I’ve been to two frustrating meetings this week.
On Monday night, members of Unite’s Health Sector National Committee met three MPs with a claimed interest in the NHS. They included Kevin Barron, Chair of the House of Commons Health Select Committee.
The lay members present expressed real anger about pay and privatisation. A porter talked about how the lowest paid health workers are being squeezed hardest by the credit crunch. A health visitor talked about community nurses with case loads of 1000 families, and the escalating risks of another ‘Baby P’. A mental health nurse raised her concerns about the state of mental health services – the government claimed services were a priority, but when money was available, it was in little short-term ‘pots’ that were taken out of existing services. A craft worker talked about the enormous waste of money associated with ‘contestability’, and a health care scientist reported that in his hospital the private sector charges three times the going rate to change a bulb in an X-Ray machine. I talked about the rock bottom morale of health workers and the deep damage being caused to the NHS by privatisation.
I was impressed with our representatives. We were well-informed, articulate, and spoke from a starting point of strong commitment to a publicly owned and publicly accountable NHS.
It’s a shame that the MPs present didn’t seem to share our agenda.
Barron acknowledged that the Government had destroyed a lot of good will by its handling of public sector pay – but said that MPs weren’t in a position to shape the outcome.
He continued with a facile characterisation of privatisation being about stopping consultants playing golf when they should be doing NHS work, and pretended the agenda was primarily around ‘destroying the vested interests of doctors’. The truth perhaps came out with one of Barrons’s final comments: “It’s not going to be an easy ride for anybody, especially yourselves”. There was little evidence here of any willingness to understand what privatisation is actually doing to the NHS. And respecting and listening to health workers I suspect isn’t going to happen any century soon.
Tuesday saw a special meeting of the Union’s Health Sector National Committee to discuss where we are with pay.
We’ve run a pretty good campaign on pay. Our members initially voted by 95% to reject the three year deal, and this autumn voted in favour both of strike action and industrial action short of strike action. We’ve run days of action, in July and at the start of this month.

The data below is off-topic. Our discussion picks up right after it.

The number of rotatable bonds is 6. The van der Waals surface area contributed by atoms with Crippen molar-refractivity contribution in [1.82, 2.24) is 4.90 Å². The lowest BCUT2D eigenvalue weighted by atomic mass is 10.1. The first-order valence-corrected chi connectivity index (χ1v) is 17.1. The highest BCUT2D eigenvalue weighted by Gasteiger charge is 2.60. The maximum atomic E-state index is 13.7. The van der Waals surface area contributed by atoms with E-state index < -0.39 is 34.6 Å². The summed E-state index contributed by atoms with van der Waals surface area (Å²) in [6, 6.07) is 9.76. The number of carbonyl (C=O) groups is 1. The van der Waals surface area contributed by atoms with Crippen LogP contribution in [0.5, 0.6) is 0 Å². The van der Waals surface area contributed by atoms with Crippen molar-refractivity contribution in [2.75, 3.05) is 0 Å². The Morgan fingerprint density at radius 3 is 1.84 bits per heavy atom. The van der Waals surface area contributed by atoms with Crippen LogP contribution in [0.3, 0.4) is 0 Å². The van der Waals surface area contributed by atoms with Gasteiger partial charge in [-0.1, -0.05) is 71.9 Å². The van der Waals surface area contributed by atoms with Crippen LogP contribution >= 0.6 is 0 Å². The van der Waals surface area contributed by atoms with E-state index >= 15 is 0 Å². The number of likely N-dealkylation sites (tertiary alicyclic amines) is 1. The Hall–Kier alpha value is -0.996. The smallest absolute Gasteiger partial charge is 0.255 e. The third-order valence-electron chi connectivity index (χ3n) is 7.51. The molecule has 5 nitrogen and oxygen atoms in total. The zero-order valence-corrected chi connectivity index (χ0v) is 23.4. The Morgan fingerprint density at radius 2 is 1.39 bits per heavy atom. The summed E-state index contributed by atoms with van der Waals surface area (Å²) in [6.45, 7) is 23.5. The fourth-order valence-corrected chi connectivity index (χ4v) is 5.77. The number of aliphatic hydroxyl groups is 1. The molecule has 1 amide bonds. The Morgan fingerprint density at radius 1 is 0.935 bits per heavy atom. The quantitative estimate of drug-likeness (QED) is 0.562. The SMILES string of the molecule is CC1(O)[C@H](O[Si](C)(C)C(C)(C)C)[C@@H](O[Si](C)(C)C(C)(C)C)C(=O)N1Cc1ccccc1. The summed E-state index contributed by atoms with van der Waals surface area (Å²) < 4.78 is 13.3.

This meeting was probably crunch time in terms of taking the fight forward. The National Officer and many lay representatives talked about the problems – the unevenness of the day of action, the lack of confidence amongst sections of the membership, the impact of the recession on confidence and organisation and so on. The Committee voted against taking any action now to progress strike action. We’ll be meeting again in January – but it looks less and less likely that were going to see a serious fight over pay in this year’s pay round.
So what went wrong? There is certainly unevenness in the levels of confidence and organisation on the ground. I argued in the meeting that we couldn’t afford to be paralysed by that, and that leadership was about building on what we’d got- but most representatives were obviously unconvinced of this. An absolutely key job for activists is rebuilding organisation, workplace by workplace and section by section.
The prospects for united action across the public sector have got less and less over recent months. Action alongside the PCS and NUT would have been a different prospect to fighting on our own. Action across local government and Health could have had real power. Action across all NHS unions would obviously have been brilliant – but was ruled out by the divide and rule tactics from the leaderships of Unison and the RCN back in April. There are lessons to be learned here for all public sector unions. We’re stronger fighting together.
The recession has sapped confidence, certainly – but when you read about Madonna’s divorce settlement with poor deprived Guy, you realise that the grotesque inequalities of our society are alive and well. A large part of this is about politics. Why should public sector workers pay for an economic crisis that is not remotely of our making?
I also wonder about the commitment from the very top of Unite. It was a disheartening experience on Tuesday night to have a thoroughly unsympathetic MP tell us, with a slight smirk, that one of our Joint General Secretaries thought the pay deal didn’t look too bad. From previous remarks I’ve heard Derek Simpson make on NHS pay, an informed guess is that this came from him. I’ve always believed that an over-friendly relationship with New Labour is bad news for public sector workers.
The bottom line for trade unionists is that we get what we fight for. Meetings with MPs can make you cross, but they don’t deliver decent pay unless the meetings are backed up with industrial muscle. It’s looking likely now that the fight isn’t going to happen this financial year. That means real pain for our members who are struggling with increased fuel bills, food bills, council tax, public transport and the like. We need to do far better than this next time.